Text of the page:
“The goal for COCC is to create a long-term alternative revenue stream to help us meet the educational mission of the College and to help us to not be entirely dependent on traditional revenue streams, such as tuition and state aid,” wrote Dr. Chesley.
Right now, the college has gotten approximately $500,000 from the sale of homes in Outcrop. The college will set aside this money in an interest-earning account.
“Frankly, it may sit there for a while,” said Dr. Chesley.
The Board of Directors will decide how the money will be used. In the long term, it will likely be used to further the educational mission of the college. Dr. Chesley listed a new academic building or program as examples of uses that would enhance COCC’s educational mission.
“It’s shocking how much it costs to go to college,” said Clinton, a Board member. He would like to see the money be used to decrease the cost of attending college.
Land development almost never comes without resistance. Someone who has worked closely with COCC, who will remain anonymous, believes that the multifamily apartment complex development is problematic.
The source had two major objections to the multifamily apartment complex. First, they believed the development eliminated too many trees.
The source said it was understandable that the college would need money, but believed the development could have saved some trees.
“Such a development will eliminate 90% of the tree cover on a pristine tract of natural landscape,” said the source.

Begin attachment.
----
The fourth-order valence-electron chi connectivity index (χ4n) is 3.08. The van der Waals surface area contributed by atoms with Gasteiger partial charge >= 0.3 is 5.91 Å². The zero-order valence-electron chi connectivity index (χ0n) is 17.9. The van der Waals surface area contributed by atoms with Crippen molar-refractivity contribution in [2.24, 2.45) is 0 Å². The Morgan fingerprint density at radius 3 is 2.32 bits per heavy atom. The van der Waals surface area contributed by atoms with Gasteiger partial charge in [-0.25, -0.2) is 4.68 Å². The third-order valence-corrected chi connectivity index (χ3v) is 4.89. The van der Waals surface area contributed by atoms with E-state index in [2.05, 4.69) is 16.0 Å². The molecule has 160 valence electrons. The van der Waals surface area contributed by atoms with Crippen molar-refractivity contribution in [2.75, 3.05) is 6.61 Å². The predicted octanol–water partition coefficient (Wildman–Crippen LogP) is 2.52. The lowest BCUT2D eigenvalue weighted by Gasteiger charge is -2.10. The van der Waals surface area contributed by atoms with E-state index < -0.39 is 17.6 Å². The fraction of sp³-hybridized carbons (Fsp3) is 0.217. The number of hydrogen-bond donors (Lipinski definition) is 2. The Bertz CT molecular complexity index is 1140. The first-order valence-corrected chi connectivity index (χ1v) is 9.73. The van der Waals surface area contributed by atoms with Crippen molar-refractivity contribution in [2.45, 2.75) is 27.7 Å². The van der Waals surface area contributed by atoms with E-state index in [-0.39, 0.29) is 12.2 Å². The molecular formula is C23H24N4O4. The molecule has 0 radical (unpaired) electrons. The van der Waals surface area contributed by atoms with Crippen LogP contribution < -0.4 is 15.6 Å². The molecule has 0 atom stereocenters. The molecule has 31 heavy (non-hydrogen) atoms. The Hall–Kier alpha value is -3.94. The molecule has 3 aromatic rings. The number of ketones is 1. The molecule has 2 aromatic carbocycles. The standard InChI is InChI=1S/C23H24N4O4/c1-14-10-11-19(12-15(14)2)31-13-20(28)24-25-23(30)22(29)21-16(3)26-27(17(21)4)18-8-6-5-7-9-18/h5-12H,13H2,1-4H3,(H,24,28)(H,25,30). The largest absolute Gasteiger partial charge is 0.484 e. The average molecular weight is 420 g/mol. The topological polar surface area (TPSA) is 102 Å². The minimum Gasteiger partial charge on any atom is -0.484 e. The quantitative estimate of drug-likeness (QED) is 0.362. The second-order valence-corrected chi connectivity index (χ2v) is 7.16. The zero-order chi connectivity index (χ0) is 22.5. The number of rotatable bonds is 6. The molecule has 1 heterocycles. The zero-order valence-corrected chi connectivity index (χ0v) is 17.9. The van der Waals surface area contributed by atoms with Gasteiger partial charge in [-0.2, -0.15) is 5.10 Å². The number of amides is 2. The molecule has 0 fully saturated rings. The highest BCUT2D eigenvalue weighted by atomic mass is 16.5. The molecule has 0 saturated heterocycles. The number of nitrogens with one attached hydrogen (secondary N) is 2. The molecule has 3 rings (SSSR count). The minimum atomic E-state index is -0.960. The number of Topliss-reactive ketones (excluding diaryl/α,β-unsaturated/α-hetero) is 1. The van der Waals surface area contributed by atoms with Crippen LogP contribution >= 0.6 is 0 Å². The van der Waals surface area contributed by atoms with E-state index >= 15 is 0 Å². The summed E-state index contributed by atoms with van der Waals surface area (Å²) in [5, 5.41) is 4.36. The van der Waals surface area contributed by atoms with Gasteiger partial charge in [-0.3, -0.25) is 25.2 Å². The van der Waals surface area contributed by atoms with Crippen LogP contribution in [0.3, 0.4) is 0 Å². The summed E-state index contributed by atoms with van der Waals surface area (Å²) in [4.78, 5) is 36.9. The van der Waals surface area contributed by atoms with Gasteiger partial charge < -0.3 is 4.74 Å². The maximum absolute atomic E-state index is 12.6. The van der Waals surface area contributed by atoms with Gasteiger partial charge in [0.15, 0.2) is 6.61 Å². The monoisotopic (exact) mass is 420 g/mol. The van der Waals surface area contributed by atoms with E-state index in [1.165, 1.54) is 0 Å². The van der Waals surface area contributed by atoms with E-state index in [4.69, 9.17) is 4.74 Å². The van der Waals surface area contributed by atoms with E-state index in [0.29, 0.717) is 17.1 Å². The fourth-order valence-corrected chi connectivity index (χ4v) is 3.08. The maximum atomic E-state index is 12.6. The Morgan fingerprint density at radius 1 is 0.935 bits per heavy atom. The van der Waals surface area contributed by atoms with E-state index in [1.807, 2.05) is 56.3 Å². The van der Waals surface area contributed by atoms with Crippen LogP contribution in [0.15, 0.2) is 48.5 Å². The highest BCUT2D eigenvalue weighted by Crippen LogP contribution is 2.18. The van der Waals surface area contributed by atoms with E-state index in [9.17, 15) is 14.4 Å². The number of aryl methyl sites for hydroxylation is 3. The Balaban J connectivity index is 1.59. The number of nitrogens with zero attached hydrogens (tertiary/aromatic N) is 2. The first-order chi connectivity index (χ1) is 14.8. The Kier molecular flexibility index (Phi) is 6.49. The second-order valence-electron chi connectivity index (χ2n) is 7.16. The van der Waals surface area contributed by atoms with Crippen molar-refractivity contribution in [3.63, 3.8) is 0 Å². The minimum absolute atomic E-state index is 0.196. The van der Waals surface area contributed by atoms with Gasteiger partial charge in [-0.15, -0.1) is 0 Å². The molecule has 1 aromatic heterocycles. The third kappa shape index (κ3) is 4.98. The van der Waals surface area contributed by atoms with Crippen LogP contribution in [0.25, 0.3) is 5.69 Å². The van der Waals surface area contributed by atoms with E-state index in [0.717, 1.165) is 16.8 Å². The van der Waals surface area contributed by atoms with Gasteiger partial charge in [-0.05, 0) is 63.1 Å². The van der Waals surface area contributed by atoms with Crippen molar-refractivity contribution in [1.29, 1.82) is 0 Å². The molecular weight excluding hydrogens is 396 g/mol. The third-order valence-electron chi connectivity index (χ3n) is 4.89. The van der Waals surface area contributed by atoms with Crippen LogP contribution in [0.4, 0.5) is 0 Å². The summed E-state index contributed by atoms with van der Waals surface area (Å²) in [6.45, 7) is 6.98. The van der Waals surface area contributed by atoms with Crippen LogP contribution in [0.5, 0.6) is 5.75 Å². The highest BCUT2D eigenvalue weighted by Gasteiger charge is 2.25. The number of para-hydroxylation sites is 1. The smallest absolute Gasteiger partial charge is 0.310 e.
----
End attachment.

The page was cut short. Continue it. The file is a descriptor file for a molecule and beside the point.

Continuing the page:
They believed the development will not fit with COCC’s cultural precedent that Dr. Pence established when COCC’s Bend campus was first built.
Dr. Pence, the first President of COCC, was very involved in the initial construction of the Bend campus. In Blazing a Trail: The 50-Year History of Central Oregon Community College, Pence was mentioned to walk through the construction zone and point out trees to save. The source thought the planned apartment complex disregarded this legacy.
“Just because [development] is inevitable doesn’t make it right,” said the source.
Second, the source believed an apartment complex that would likely be unaffordable for students and part-time faculty was an inappropriate use of college property.
The average cost of rent in Bend is more than $1,500 per month. This fact makes a large proportion of housing in Bend unaffordable for both students and part-time faculty or staff.
The source questioned whether developing housing adjacent to campus that students and part-time faculty could not realistically rent was a good idea. They would prefer housing developed on Campus Village land to be affordable for the people who are on campus every day.
According to Clinton, the college could insist that a developer build a certain type of project, for example a low income apartment complex. However, if that plan is outside of what the developer wants to build it will not get built, he said.
“I was hoping to see more of a housing project that would have a benefit for students and faculty,” said Clinton. “It would be nice to have an apartment complex that would have an impact on student housing.”
Despite this, the focus of the Real Estate Board, of which Clinton is a member, has been approving projects that will give the college a long-term income stream, not just student housing.
Dr. Chesley said if the money earned from the development was to be used for childcare or student and faculty housing, it would take away from the educational mission of the college.
“We don’t exist to do that work,” said Dr. Chesley.